Rates of Newborn Syphilis 10 Times Higher Than a Decade Ago

The Centers for Disease Control and Prevention (CDC) is sounding the alarm on newborn syphilis. Cases of infants born with syphilis have soared in recent years. New CDC data reveal that more than 3,700 babies were born with syphilis in 2022—more than 10 times the number born in 2012.
U.S. Newborn syphilis cases

Syphilis during pregnancy is a serious issue. It can cause miscarriage, stillbirth, and infant death. Babies born with syphilis can face lifelong medical issues. This is why screening for syphilis is recommended for all pregnant patients, so infections can be found and treated.

As CDC notes, there were many missed opportunities to prevent newborn syphilis. For example, 2 in 5 (40%) people who had a baby with syphilis did not get prenatal care. Some pregnant patients were not screened for syphilis or were not treated after testing positive. Overall, 9 in 10 cases  of newborn syphilis in 2022 might have been prevented with timely testing and treatment.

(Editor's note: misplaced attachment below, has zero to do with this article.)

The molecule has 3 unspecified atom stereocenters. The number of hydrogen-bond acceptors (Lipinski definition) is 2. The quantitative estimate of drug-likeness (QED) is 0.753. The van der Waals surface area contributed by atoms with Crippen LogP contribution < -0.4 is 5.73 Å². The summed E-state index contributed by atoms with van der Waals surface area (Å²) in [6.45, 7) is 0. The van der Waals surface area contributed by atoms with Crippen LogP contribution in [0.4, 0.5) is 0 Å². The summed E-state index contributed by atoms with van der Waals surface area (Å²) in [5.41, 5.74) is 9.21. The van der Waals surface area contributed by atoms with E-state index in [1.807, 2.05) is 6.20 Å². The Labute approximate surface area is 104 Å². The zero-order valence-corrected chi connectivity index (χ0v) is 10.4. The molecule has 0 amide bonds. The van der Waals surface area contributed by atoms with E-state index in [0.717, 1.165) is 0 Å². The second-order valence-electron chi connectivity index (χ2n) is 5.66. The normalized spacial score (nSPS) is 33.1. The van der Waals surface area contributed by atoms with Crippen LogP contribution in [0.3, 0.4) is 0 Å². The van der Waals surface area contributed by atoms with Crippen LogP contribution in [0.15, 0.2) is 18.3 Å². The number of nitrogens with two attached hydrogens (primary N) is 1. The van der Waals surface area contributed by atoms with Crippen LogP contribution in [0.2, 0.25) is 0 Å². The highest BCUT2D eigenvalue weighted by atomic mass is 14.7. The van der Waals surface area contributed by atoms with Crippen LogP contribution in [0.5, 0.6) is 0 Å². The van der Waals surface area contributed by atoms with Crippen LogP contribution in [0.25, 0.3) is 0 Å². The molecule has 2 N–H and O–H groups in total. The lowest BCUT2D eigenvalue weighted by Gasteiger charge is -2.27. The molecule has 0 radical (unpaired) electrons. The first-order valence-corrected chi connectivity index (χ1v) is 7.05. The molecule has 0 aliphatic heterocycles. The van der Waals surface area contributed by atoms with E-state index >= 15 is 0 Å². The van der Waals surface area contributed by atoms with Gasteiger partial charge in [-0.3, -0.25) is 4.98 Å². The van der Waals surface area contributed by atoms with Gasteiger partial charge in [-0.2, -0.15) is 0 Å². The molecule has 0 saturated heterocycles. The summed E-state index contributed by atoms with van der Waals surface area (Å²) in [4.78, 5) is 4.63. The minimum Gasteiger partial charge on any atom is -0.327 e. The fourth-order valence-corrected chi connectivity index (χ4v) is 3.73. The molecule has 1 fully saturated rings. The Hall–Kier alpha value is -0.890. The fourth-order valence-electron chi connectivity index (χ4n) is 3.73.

Syphilis infographic

There are also clear disparities in newborn syphilis cases. In 2021, babies born to Black, Hispanic, or American Indian/Alaska Native mothers were up to  8 times more likely to have newborn syphilis than babies born to white mothers. These disparities stem from unfair and unjust systems, policies, and practices.

Preventing Newborn Syphilis

Newborn syphilis is a preventable problem. As the CDC states in its report, “Increasing rates of syphilis among babies reflect a failure of the U.S. health system.”

While there are large, systemic problems that play a role, like institutional racism and lack of access of care, there are clear steps that can be taken. CDC has offered guidance to health care providers and health departments on timely testing and treatment.

Read more about syphilis prevention, testing, and treatment here.

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